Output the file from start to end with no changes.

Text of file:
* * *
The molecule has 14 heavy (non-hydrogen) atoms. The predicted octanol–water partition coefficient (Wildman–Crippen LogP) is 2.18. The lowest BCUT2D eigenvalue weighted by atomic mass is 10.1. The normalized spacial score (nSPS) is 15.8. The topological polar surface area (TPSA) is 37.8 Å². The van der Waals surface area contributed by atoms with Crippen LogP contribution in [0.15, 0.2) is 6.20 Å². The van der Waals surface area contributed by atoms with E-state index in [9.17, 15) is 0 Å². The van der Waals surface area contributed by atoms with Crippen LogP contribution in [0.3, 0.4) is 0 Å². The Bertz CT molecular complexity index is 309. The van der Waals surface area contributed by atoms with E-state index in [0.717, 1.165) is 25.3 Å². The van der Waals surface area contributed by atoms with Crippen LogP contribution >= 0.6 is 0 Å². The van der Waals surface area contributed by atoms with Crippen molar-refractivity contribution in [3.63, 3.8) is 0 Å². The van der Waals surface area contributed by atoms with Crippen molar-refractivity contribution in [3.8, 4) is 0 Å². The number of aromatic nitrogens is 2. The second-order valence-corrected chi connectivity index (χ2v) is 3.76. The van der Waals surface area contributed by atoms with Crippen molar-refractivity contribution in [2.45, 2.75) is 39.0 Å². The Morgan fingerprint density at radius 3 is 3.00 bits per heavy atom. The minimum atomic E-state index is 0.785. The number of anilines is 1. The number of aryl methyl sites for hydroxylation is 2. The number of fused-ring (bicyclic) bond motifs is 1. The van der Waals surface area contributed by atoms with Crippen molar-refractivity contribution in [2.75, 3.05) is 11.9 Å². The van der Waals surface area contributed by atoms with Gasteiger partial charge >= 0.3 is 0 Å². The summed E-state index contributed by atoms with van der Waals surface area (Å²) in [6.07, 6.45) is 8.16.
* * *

The molecule has 14 heavy (non-hydrogen) atoms. The predicted octanol–water partition coefficient (Wildman–Crippen LogP) is 2.18. The lowest BCUT2D eigenvalue weighted by atomic mass is 10.1. The normalized spacial score (nSPS) is 15.8. The topological polar surface area (TPSA) is 37.8 Å². The van der Waals surface area contributed by atoms with Crippen LogP contribution in [0.15, 0.2) is 6.20 Å². The van der Waals surface area contributed by atoms with E-state index in [9.17, 15) is 0 Å². The van der Waals surface area contributed by atoms with Crippen LogP contribution in [0.3, 0.4) is 0 Å². The Bertz CT molecular complexity index is 309. The van der Waals surface area contributed by atoms with E-state index in [0.717, 1.165) is 25.3 Å². The van der Waals surface area contributed by atoms with Crippen LogP contribution >= 0.6 is 0 Å². The van der Waals surface area contributed by atoms with Crippen molar-refractivity contribution in [3.63, 3.8) is 0 Å². The van der Waals surface area contributed by atoms with Crippen molar-refractivity contribution in [3.8, 4) is 0 Å². The number of aromatic nitrogens is 2. The second-order valence-corrected chi connectivity index (χ2v) is 3.76. The van der Waals surface area contributed by atoms with Crippen molar-refractivity contribution in [2.45, 2.75) is 39.0 Å². The Morgan fingerprint density at radius 3 is 3.00 bits per heavy atom. The minimum atomic E-state index is 0.785. The number of anilines is 1. The number of aryl methyl sites for hydroxylation is 2. The number of fused-ring (bicyclic) bond motifs is 1. The van der Waals surface area contributed by atoms with Crippen molar-refractivity contribution in [2.75, 3.05) is 11.9 Å². The van der Waals surface area contributed by atoms with Gasteiger partial charge >= 0.3 is 0 Å². The summed E-state index contributed by atoms with van der Waals surface area (Å²) in [6.07, 6.45) is 8.16.